The need for a psychiatric emergency intervention program in a Detroit medical center became clear in 2013 after it was halted and patient outcomes worsened. Results improved drastically when it was reinstated four months later.

The program reduced needless psych admissions and readmissions, and ran for nine years before new medical leadership terminated it. Subsequently, hospitalization rates surged 4.5 percent and lengths of stay climbed 59.4 percent. That added up to an extra $623,000 in monthly costs, according to a study, “Intervention to Reduce Inpatient Psychiatric Admission in a Metropolitan City,” published online by the Community Mental Health Journal.

“When the program stopped, outcomes worsened and hospitalizations increased with enormous increase in costs,” says the chair of Wayne State University’s psychiatry and behavioral neurosciences department, David Rosenberg, M.D., who helped to oversee the study. When the program was restored, the number of psych admissions fell by 94 percent.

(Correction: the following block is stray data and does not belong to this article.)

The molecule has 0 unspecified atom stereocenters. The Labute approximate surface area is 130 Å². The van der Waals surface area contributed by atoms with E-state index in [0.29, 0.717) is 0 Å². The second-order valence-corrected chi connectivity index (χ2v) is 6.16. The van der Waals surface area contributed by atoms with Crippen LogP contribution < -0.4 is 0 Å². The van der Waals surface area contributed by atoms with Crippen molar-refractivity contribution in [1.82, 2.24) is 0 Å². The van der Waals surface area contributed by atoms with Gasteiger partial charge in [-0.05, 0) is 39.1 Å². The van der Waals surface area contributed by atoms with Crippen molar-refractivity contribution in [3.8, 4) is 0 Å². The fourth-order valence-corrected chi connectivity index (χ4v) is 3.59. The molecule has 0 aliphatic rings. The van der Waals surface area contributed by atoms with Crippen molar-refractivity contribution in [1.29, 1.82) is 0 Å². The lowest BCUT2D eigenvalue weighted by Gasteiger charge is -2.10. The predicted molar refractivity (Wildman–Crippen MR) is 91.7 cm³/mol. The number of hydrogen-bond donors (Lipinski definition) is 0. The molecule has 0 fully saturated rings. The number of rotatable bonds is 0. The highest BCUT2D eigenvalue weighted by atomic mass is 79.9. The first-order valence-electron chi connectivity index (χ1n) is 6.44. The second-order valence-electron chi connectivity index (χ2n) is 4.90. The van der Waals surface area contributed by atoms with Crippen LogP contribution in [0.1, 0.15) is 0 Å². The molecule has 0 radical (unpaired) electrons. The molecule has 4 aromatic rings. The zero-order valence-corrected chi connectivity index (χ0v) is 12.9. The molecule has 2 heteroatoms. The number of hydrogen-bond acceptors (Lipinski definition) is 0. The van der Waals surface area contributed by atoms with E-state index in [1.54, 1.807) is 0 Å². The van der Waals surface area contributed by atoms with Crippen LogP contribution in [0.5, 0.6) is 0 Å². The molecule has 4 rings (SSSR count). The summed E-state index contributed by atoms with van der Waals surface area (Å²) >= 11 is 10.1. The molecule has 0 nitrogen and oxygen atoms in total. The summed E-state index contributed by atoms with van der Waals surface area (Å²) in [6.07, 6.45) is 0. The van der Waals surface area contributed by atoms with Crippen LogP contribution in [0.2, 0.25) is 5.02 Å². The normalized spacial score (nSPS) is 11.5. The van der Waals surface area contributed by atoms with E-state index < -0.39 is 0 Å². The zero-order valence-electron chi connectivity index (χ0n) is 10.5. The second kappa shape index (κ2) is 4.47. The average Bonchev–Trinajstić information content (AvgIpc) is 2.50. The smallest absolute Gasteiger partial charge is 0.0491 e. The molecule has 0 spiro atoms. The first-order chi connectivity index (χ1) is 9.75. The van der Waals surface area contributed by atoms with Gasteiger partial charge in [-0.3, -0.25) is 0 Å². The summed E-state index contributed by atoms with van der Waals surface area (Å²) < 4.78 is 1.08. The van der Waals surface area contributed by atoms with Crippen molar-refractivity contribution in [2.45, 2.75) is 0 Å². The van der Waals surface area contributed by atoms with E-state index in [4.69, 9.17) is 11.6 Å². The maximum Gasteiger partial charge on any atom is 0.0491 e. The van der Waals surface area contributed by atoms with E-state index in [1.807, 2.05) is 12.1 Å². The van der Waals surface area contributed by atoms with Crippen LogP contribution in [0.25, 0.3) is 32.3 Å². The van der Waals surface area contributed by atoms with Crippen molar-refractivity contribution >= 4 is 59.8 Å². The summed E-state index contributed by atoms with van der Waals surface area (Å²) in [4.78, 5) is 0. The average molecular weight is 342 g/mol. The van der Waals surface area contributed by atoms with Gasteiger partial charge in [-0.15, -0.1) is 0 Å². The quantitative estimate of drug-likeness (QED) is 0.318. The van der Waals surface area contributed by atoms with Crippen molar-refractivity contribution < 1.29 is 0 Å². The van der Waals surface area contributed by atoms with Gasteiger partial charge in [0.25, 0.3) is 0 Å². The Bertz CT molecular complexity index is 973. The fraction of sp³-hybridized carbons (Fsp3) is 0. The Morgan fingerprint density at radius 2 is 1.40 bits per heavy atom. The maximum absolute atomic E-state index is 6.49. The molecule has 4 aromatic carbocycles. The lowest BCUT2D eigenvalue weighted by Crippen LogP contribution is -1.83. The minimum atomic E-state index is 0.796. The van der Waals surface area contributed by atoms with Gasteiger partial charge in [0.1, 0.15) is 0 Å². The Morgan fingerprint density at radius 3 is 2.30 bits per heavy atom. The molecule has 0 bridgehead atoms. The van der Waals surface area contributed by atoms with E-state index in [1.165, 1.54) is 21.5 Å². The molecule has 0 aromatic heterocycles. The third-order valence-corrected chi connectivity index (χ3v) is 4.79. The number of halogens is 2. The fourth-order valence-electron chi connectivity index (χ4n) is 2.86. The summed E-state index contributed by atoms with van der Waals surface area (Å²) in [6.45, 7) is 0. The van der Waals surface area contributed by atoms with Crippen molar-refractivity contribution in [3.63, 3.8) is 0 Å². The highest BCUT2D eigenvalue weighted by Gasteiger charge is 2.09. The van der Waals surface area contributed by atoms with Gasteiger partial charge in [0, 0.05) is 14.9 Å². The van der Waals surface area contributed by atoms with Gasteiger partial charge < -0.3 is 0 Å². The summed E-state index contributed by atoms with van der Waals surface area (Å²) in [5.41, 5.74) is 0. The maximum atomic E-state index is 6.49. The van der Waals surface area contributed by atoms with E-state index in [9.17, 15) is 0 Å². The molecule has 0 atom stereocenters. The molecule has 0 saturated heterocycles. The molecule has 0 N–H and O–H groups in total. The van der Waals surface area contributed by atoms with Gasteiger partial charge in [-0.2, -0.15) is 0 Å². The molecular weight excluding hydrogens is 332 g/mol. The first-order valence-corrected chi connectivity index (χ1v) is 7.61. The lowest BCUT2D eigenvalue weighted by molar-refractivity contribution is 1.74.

Researchers at the university’s Physician Group Crisis Center (inside Detroit Medical Center’s Detroit Receiving Hospital) found that evaluating patients immediately upon their arrival with the aid of an entire mental health team enabled them to assess and begin to treat the underlying causes of patients’ ailments right away, lessening the need for inpatient care.

“As an acute care-focused psychiatrist, I observed that many patients did not need to be on the psychiatric units,” says Alireza Amirsadri, M.D., chief medical officer, who led the study. “Many of these individuals were under the influence of drugs or alcohol. [Patients] need help with their problems, but not in an inpatient psychiatric unit.”

The timing may be right for hospitals to adopt a program like this. Washington state recently ruled that holding mentally ill patients in emergency departments until mental health beds become available is unconstitutional.

Emergency medical physician Mark Pearlmutter says that while this type of centralized system is preferable to the model many hospitals use, its financial viability hinges on communitywide support. The mental health patient population usually is the most difficult to treat, he says. “So, you as an individual hospital really are at a loss to handle this population," he explains. "You really do need a systemwide response. You need payers to coordinate it and you need the actual infrastructure to develop it."